Superficially, Esperanza comes across as the more mature, selfless one. She doesn’t like her fate but accepts it dutifully.
Esperanza’s problem doesn’t stem from a lack of money, and it’s implied that there’s no way she could earn enough as a maid to help her family out of their predicament, so much as allow them to keep treading water. Singing the song that should have won her the local contest would never have really helped her situation – but singing and jigging to a popular, rowdy song with Daphne where the crowd threw money in the pot did give her family enough cash to fix a superficial issue and get them on their feet again. Her stopping being dutiful for duties’ sake seems a little foolish and selfish, but led her to not only adventure, but a means to save her father, and finding out why the local gentry wanted the farm so much anyway.
A beginner’s mistake about being selfless is the idea of self-sacrifice for other people seems good, but often times there’s no amount of sacrifice most of us can make that will help change the bigger issues at hand. Esperanza is also insecure, thinking she has to do something to try to solve problems bigger than her. Really, it’s still all about Esperanza and her singing and her family and can’t everyone see how self-sacrificing she is? Helping Daphne initially hurts her, but it’s in Esperanza’s power to do so. What’s not in her power is what’s going on with her family – she’s a fourteen year old girl and they’re scheming nobles and wizards. But genuinely helping another person, with no expectation or reward, was the mechanism that allowed her family to save the farm.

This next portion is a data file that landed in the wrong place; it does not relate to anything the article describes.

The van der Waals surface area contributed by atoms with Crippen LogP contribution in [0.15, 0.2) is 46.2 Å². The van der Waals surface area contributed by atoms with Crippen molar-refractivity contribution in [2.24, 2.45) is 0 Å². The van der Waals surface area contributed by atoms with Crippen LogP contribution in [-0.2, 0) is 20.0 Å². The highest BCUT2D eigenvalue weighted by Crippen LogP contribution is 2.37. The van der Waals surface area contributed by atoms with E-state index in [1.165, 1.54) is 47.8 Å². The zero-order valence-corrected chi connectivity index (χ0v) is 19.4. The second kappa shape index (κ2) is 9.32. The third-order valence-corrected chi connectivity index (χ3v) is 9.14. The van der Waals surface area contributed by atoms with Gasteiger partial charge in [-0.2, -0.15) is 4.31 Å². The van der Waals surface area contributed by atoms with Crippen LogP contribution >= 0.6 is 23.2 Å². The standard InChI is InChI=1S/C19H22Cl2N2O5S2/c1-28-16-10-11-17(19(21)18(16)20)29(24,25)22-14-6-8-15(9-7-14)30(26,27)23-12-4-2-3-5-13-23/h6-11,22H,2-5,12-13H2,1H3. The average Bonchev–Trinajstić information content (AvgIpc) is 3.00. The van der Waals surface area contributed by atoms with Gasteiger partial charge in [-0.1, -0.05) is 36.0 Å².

There’s more to the story and once I get these major characters designed and acting, it’s actually pretty easy to fill in the blanks about what they’re like and why they are that way. For instance, throughout the novel it is very clear that Daphne is not a morning person, while Espy is always up and cheerful. Esperanza grew up on a farm with chickens, while Daphne lived under the sea, she’s not used to getting up at the crack of dawn. Little details like this don’t need to be explained to your reader – and can often be a little treat for readers revisiting that same novel later.
About the author:
L.T. Getty is a rural paramedic from Manitoba. She enjoys writing science fiction and fantasy and generally being creative.
My Blog https://ltgetty.ca/